Component interface ° The remote interface must extend the EJBObject interface and the local interface must extend the EJBLocalObject interface. ° The methods defined in the remote interface must follow the rules for RMI/IIOP. The interface is allowed to have superinterfaces. For each method defined in the interface, there must be a matching method in the session bean's class. All the exceptions defined in the throws clause of the matching method of the session bean class must be defined in the throws clause of the method of the interface. The remote interface methods must not expose local home or component interface types. The remote interface methods must define java.rmi.RemoteException in the throws clause, while the local interface methods must not.

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Home interface ° The remote home interface must extend the EJBHome interface and the local home interface must extend the EJBLocalHome interface. ° ° The home interface is allowed to have superinterfaces. The home interface must define one or more create<METHOD>(...) methods. A stateless session bean must define exactly one create() method with no arguments. Each create() method must be named create<METHOD>, and it must match one of the ejbCreate<METHOD> methods defined in the session bean class, the return type is different. The methods for a stateless session bean must be named create() and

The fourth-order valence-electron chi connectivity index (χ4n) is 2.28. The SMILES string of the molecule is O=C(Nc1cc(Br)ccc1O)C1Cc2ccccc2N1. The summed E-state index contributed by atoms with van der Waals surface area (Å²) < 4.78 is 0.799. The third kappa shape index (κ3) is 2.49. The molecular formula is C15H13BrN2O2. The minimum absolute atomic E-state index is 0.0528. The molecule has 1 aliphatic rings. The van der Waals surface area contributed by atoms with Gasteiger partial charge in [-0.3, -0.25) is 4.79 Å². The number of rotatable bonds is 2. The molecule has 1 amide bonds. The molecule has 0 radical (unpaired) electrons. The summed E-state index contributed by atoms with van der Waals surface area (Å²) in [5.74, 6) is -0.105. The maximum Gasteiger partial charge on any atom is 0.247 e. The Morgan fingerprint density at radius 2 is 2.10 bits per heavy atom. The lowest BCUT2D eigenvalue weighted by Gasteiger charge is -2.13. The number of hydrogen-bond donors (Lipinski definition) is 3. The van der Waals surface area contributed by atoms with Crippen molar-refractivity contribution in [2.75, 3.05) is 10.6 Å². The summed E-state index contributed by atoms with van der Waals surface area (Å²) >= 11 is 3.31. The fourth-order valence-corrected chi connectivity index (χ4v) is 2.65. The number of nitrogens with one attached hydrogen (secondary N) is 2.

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ejbCreate(). ° The return type for a create<METHOD>() method must be the session bean's component interface type. The remote home interface methods must define java.rmi.RemoteException in the throws clause, while the local home interface methods must not. The throws clause of the create() methods must include javax.ejb.CreateException.

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Responsibilities of the container
The deployment tools provided by the container are responsible for the generation of the following classes: ° ° ° ° ° ° A class that implements the session bean's remote home interface A class that implements the session bean's remote interface A class that implements the session bean's local home interface A class that implements the session bean's local interface The handle classes for the session bean's remote home and remote interfaces A class that implements the EJBMetaData interface and provides metadata to the remote client view contract.

The container must ensure that only one thread is executing an instance at any time. If a client request arrives for an instance while the instance is executing another request, the container may throw java.rmi.RemoteException to the second request if the client is a remote client, or javax.ejb.EJBException if the client is a local client.

Sample questions
Question 1: Which of the following method declarations for a session bean class are valid?